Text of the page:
Originality/value

This paper re-opens the debate regarding the need for an alternative conceptual approach through which biodiversity management can be incorporated into the complexities of business interactions, and the social and natural systems, by using management accounting as a primary vehicle. This is perhaps one of the few accounting studies which discuss theoretical frameworks for the integration of accounting/accountability systems and biological diversity information through a conceptual rethinking.

Details

Sustainability Accounting, Management and Policy Journal, vol. 11 no. 1
Type: Research Article
ISSN: 2040-8021

Keywords

Article
Publication date: 10 February 2022

Shamsun Nahar and Mohammad Istiaq Azim

The paper aims to provide insights into executives' perceptions of risk management disclosures and such disclosures' determinants. The paper extends the emerging…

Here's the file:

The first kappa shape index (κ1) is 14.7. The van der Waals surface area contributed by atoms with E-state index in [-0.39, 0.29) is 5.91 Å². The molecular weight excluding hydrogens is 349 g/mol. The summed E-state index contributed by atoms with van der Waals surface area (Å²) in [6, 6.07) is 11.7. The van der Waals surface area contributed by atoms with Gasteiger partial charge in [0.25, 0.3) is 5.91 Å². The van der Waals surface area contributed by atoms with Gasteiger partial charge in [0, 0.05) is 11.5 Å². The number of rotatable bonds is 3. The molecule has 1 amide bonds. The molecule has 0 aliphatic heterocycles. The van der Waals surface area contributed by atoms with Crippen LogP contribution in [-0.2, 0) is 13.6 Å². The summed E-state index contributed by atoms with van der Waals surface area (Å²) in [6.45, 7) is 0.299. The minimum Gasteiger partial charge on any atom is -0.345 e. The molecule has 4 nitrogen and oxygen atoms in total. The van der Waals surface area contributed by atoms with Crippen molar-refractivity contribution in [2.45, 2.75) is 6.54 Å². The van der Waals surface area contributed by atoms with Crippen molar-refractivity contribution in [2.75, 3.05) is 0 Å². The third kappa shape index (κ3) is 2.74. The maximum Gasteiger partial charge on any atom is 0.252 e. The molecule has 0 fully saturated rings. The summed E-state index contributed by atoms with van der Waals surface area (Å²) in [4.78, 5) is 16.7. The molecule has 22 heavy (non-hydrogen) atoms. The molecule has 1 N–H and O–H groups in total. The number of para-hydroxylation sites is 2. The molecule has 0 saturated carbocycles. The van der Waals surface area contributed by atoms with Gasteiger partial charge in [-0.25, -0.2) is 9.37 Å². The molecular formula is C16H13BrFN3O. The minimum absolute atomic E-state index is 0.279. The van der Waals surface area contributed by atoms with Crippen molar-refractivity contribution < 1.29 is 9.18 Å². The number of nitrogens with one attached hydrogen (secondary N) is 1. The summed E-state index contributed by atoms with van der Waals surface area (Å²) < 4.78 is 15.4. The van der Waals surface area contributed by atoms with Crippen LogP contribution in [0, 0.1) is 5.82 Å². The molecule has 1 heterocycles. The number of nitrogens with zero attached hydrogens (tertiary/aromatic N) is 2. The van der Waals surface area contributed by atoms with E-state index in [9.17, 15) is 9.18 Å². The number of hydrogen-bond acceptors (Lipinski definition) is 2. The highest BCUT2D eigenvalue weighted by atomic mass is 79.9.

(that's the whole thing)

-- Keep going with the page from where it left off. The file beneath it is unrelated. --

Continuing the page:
Abstract

Purpose

The paper aims to provide insights into executives' perceptions of risk management disclosures and such disclosures' determinants. The paper extends the emerging literature by using institutional theories in the context of a developing country.

Design/methodology/approach

Semi-structured in-depth interviews were conducted with 36 executives directly involved in risk management disclosures, policy-making and monitoring.

Findings